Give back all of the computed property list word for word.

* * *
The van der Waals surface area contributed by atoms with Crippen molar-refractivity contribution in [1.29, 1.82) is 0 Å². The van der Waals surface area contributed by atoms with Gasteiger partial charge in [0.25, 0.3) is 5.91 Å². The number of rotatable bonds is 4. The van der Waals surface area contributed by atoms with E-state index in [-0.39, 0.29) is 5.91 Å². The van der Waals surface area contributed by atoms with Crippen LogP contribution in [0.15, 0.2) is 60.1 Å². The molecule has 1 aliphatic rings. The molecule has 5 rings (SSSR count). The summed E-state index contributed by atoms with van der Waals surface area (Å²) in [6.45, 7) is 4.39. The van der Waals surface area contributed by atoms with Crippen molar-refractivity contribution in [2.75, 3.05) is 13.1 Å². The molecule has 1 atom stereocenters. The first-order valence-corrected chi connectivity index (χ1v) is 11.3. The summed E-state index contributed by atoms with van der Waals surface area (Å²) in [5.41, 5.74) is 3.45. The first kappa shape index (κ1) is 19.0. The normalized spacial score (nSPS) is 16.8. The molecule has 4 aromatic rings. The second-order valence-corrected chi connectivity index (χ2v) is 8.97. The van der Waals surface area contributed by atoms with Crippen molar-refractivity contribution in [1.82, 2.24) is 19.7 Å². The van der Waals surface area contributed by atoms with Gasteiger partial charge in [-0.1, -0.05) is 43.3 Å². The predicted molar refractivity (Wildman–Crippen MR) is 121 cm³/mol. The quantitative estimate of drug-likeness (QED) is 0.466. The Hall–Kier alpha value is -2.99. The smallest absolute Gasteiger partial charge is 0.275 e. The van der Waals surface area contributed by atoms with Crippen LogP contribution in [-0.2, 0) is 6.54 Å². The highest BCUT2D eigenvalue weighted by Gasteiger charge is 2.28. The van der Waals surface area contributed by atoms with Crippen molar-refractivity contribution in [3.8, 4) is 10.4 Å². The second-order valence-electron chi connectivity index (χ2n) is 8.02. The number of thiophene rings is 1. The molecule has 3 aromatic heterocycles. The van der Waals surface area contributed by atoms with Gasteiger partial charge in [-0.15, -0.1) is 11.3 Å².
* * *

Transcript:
The van der Waals surface area contributed by atoms with Crippen molar-refractivity contribution in [1.29, 1.82) is 0 Å². The van der Waals surface area contributed by atoms with Gasteiger partial charge in [0.25, 0.3) is 5.91 Å². The number of rotatable bonds is 4. The van der Waals surface area contributed by atoms with E-state index in [-0.39, 0.29) is 5.91 Å². The van der Waals surface area contributed by atoms with Crippen LogP contribution in [0.15, 0.2) is 60.1 Å². The molecule has 1 aliphatic rings. The molecule has 5 rings (SSSR count). The summed E-state index contributed by atoms with van der Waals surface area (Å²) in [6.45, 7) is 4.39. The van der Waals surface area contributed by atoms with Crippen molar-refractivity contribution in [2.75, 3.05) is 13.1 Å². The molecule has 1 atom stereocenters. The first-order valence-corrected chi connectivity index (χ1v) is 11.3. The summed E-state index contributed by atoms with van der Waals surface area (Å²) in [5.41, 5.74) is 3.45. The first kappa shape index (κ1) is 19.0. The normalized spacial score (nSPS) is 16.8. The molecule has 4 aromatic rings. The second-order valence-corrected chi connectivity index (χ2v) is 8.97. The van der Waals surface area contributed by atoms with Crippen molar-refractivity contribution in [1.82, 2.24) is 19.7 Å². The van der Waals surface area contributed by atoms with Gasteiger partial charge in [-0.1, -0.05) is 43.3 Å². The predicted molar refractivity (Wildman–Crippen MR) is 121 cm³/mol. The quantitative estimate of drug-likeness (QED) is 0.466. The Hall–Kier alpha value is -2.99. The smallest absolute Gasteiger partial charge is 0.275 e. The van der Waals surface area contributed by atoms with Crippen LogP contribution in [-0.2, 0) is 6.54 Å². The highest BCUT2D eigenvalue weighted by Gasteiger charge is 2.28. The van der Waals surface area contributed by atoms with Crippen molar-refractivity contribution in [3.8, 4) is 10.4 Å². The second-order valence-electron chi connectivity index (χ2n) is 8.02. The number of thiophene rings is 1. The molecule has 3 aromatic heterocycles. The van der Waals surface area contributed by atoms with Gasteiger partial charge in [-0.15, -0.1) is 11.3 Å².